Date of Award:

2006

Document Type:

Thesis

Degree Name:

Master of Science (MS)

Department:

Family, Consumer, and Human Development

Advisor/Chair:

Scot M. Allgood

Abstract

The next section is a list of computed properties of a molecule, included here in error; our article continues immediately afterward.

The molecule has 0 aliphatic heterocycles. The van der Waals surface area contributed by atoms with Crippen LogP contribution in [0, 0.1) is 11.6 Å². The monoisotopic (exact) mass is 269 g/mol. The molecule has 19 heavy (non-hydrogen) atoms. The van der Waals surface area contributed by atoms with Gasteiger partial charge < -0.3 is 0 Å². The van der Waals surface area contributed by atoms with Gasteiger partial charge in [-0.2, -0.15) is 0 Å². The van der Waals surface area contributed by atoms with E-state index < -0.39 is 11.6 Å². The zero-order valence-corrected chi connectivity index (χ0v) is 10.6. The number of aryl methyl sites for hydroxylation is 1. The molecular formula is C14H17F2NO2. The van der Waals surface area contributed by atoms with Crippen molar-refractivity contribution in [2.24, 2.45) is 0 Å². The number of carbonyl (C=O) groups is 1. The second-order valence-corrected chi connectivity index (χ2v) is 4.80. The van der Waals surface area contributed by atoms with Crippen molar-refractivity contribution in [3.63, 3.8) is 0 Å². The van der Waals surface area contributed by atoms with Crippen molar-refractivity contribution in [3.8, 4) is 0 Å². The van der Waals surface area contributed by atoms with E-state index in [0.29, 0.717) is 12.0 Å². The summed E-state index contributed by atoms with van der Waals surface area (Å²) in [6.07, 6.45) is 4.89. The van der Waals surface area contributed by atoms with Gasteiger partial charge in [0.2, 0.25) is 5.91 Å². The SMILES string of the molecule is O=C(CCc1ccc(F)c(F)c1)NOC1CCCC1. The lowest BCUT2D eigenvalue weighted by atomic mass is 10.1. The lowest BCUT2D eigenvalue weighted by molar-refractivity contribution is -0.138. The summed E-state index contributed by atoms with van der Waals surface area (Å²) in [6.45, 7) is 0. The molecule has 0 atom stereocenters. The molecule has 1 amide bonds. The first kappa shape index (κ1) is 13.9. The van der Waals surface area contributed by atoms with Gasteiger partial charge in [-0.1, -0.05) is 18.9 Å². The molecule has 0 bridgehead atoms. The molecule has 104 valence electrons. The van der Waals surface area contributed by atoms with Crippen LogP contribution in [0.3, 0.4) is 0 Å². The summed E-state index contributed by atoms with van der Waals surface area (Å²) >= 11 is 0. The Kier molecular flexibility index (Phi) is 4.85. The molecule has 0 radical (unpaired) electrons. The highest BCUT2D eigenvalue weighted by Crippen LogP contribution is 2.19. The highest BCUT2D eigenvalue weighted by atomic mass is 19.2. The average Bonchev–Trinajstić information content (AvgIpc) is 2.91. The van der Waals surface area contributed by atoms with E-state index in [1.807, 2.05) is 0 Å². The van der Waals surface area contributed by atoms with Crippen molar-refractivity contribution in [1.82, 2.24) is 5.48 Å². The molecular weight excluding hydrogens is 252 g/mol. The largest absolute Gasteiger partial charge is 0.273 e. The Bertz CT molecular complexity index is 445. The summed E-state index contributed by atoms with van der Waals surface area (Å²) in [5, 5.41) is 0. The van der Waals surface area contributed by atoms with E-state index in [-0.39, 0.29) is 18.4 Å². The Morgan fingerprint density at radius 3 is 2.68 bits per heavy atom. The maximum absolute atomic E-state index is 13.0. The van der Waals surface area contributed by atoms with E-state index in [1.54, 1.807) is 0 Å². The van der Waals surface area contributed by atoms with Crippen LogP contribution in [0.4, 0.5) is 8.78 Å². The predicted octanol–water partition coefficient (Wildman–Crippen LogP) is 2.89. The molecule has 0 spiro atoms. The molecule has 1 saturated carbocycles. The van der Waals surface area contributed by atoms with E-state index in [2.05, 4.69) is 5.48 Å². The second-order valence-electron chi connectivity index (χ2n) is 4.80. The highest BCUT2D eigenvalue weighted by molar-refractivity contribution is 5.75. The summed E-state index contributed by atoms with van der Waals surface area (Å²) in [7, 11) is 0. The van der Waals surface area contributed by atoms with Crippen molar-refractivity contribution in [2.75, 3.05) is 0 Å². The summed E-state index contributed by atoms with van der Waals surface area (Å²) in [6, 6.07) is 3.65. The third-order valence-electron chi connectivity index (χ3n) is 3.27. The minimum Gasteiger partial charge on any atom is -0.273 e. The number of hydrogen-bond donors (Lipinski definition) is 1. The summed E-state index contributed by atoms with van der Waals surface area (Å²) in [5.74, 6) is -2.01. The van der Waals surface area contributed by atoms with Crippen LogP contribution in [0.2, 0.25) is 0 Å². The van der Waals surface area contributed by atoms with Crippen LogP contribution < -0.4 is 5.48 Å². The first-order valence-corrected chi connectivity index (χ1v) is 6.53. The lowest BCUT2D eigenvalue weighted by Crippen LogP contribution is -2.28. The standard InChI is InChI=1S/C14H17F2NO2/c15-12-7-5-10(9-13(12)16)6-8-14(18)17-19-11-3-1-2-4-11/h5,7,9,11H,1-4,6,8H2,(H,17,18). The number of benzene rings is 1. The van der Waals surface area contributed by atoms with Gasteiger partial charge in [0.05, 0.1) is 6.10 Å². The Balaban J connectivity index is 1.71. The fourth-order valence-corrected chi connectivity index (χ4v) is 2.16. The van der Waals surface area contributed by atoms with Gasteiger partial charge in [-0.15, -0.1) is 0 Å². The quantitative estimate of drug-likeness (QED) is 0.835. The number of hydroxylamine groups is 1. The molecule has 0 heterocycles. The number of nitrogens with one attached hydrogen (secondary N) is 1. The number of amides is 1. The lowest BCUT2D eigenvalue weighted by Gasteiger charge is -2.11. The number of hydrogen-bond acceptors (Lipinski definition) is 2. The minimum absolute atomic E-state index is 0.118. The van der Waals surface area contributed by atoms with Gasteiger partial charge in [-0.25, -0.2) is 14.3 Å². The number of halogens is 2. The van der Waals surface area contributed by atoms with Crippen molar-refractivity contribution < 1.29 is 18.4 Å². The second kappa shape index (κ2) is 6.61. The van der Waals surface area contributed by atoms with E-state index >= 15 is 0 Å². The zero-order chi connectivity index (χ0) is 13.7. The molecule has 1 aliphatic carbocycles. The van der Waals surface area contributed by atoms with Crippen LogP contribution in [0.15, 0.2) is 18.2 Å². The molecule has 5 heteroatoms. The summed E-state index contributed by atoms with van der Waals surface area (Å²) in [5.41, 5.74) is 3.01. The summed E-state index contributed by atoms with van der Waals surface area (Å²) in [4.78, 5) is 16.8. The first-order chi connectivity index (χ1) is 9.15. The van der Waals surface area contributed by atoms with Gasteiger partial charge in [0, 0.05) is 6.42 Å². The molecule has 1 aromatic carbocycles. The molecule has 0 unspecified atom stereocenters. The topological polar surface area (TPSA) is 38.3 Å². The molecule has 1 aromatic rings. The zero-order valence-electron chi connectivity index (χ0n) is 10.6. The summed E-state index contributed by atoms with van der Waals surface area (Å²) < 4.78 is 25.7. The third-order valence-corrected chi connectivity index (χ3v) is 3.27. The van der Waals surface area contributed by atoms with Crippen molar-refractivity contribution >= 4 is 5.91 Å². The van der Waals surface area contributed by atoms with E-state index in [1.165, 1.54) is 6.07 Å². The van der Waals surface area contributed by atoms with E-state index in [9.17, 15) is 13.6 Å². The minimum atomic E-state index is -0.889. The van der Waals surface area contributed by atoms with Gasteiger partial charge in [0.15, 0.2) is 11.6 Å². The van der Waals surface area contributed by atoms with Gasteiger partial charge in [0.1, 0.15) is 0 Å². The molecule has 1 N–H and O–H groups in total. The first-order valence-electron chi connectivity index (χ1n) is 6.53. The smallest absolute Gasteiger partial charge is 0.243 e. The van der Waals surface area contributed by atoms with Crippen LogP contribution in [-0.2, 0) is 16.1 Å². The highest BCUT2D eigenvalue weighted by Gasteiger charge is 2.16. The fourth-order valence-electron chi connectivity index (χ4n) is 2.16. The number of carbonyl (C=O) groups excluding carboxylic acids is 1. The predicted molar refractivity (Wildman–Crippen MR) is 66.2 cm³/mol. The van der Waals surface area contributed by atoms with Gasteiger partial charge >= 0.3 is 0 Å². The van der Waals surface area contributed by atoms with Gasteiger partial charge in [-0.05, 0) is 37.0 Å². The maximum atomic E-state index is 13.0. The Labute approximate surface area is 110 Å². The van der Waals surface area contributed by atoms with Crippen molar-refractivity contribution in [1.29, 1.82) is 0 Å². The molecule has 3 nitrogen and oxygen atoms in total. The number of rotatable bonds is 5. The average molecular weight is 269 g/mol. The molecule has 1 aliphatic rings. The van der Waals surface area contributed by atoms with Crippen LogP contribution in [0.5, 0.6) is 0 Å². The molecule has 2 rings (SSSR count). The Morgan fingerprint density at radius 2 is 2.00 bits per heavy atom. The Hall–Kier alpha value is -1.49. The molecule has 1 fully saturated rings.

The purpose of this study was to examine how welfare status, gender, and the interaction between welfare status and gender relate to the utilization of counseling services related to marriage (i.e., "marital help-seeking"). This study was a secondary analysis of the Utah Marriage Survey data set from 2003. Two samples were utilized in this study, and generated a total sample of I ,316 participants. The first sample was made up of I, 173 randomly selected Utah households, identified through a random-digit dialing sampling technique. The second sample was obtained from a random selection of current Temporary Assistance for Needy Families (TANF) recipients. This sample of 143 TANF recipients provided an over-sample of low-income households, thus permitting comparisons with the first sample. Participants were identified through the sampling techniques described and contacted by telephone to complete the survey. The data pertaining to participants' welfare status, gender, and attitudes and behavior related to marital help-seeking were analyzed using chi-square analyses and I tests. The results indicated that welfare status is not significantly associated with marital help-seeking attitudes and behavior. In addition, no significant relationship was found between gender and marital help-seeking behavior. However, results indicated that males have less favorable attitudes than women toward marital help-seeking. Finally, welfare status and gender were not found to have a combined relationship effect on marital help-seeking attitudes and behavior.

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